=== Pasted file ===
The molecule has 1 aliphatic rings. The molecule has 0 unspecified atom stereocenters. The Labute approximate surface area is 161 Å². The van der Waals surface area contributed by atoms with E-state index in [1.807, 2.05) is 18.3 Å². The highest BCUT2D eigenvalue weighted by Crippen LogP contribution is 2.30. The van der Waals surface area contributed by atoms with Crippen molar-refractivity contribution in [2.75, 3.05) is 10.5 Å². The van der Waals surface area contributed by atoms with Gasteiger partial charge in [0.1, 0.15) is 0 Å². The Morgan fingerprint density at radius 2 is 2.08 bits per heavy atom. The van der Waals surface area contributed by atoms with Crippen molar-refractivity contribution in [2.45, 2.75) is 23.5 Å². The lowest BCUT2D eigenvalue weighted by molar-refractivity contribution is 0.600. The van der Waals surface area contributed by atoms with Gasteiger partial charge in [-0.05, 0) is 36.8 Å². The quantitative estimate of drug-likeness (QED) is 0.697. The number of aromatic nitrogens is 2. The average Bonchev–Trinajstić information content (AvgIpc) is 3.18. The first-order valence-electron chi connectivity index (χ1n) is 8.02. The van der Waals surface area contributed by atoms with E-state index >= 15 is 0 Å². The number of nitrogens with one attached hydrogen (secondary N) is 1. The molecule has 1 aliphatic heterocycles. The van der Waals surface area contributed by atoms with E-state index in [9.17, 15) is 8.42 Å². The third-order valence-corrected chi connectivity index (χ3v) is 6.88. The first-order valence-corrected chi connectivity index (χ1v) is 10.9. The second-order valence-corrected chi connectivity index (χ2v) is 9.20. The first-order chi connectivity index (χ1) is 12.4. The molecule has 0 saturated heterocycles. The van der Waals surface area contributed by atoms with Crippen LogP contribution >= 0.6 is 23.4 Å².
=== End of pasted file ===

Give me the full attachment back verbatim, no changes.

The molecule has 1 aliphatic rings. The molecule has 0 unspecified atom stereocenters. The Labute approximate surface area is 161 Å². The van der Waals surface area contributed by atoms with E-state index in [1.807, 2.05) is 18.3 Å². The highest BCUT2D eigenvalue weighted by Crippen LogP contribution is 2.30. The van der Waals surface area contributed by atoms with Crippen molar-refractivity contribution in [2.75, 3.05) is 10.5 Å². The van der Waals surface area contributed by atoms with Gasteiger partial charge in [0.1, 0.15) is 0 Å². The Morgan fingerprint density at radius 2 is 2.08 bits per heavy atom. The van der Waals surface area contributed by atoms with Crippen molar-refractivity contribution in [2.45, 2.75) is 23.5 Å². The lowest BCUT2D eigenvalue weighted by molar-refractivity contribution is 0.600. The van der Waals surface area contributed by atoms with Gasteiger partial charge in [-0.05, 0) is 36.8 Å². The quantitative estimate of drug-likeness (QED) is 0.697. The number of aromatic nitrogens is 2. The average Bonchev–Trinajstić information content (AvgIpc) is 3.18. The first-order valence-electron chi connectivity index (χ1n) is 8.02. The van der Waals surface area contributed by atoms with E-state index >= 15 is 0 Å². The number of nitrogens with one attached hydrogen (secondary N) is 1. The molecule has 1 aliphatic heterocycles. The van der Waals surface area contributed by atoms with E-state index in [9.17, 15) is 8.42 Å². The third-order valence-corrected chi connectivity index (χ3v) is 6.88. The first-order valence-corrected chi connectivity index (χ1v) is 10.9. The second-order valence-corrected chi connectivity index (χ2v) is 9.20. The first-order chi connectivity index (χ1) is 12.4. The molecule has 0 saturated heterocycles. The van der Waals surface area contributed by atoms with Crippen LogP contribution >= 0.6 is 23.4 Å².